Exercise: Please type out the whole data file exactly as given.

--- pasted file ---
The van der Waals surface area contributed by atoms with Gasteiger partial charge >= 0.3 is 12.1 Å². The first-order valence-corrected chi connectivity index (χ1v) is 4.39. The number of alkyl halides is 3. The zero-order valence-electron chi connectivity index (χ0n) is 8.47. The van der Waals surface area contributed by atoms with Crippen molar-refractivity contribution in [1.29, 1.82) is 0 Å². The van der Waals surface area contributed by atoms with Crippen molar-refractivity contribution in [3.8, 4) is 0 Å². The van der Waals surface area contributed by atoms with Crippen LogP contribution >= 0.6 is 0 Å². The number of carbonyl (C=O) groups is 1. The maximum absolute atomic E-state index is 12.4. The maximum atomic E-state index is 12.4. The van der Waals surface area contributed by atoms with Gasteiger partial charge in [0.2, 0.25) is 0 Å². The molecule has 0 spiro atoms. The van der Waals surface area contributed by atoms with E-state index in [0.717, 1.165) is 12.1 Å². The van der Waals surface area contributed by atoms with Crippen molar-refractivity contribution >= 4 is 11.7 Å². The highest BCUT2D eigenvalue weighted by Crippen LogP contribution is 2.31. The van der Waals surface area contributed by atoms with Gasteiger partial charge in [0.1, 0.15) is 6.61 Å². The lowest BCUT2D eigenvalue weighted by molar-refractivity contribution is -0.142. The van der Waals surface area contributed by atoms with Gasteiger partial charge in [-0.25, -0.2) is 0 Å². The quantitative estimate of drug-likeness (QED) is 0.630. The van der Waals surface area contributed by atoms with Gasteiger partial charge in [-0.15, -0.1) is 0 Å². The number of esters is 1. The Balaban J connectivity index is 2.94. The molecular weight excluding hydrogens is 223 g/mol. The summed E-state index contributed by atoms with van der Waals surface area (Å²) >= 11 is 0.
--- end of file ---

The van der Waals surface area contributed by atoms with Gasteiger partial charge >= 0.3 is 12.1 Å². The first-order valence-corrected chi connectivity index (χ1v) is 4.39. The number of alkyl halides is 3. The zero-order valence-electron chi connectivity index (χ0n) is 8.47. The van der Waals surface area contributed by atoms with Crippen molar-refractivity contribution in [1.29, 1.82) is 0 Å². The van der Waals surface area contributed by atoms with Crippen molar-refractivity contribution in [3.8, 4) is 0 Å². The van der Waals surface area contributed by atoms with Crippen LogP contribution >= 0.6 is 0 Å². The number of carbonyl (C=O) groups is 1. The maximum absolute atomic E-state index is 12.4. The maximum atomic E-state index is 12.4. The van der Waals surface area contributed by atoms with Gasteiger partial charge in [0.2, 0.25) is 0 Å². The molecule has 0 spiro atoms. The van der Waals surface area contributed by atoms with E-state index in [0.717, 1.165) is 12.1 Å². The van der Waals surface area contributed by atoms with Crippen molar-refractivity contribution >= 4 is 11.7 Å². The highest BCUT2D eigenvalue weighted by Crippen LogP contribution is 2.31. The van der Waals surface area contributed by atoms with Gasteiger partial charge in [0.1, 0.15) is 6.61 Å². The lowest BCUT2D eigenvalue weighted by molar-refractivity contribution is -0.142. The van der Waals surface area contributed by atoms with Gasteiger partial charge in [-0.25, -0.2) is 0 Å². The quantitative estimate of drug-likeness (QED) is 0.630. The van der Waals surface area contributed by atoms with Gasteiger partial charge in [-0.15, -0.1) is 0 Å². The number of esters is 1. The Balaban J connectivity index is 2.94. The molecular weight excluding hydrogens is 223 g/mol. The summed E-state index contributed by atoms with van der Waals surface area (Å²) >= 11 is 0.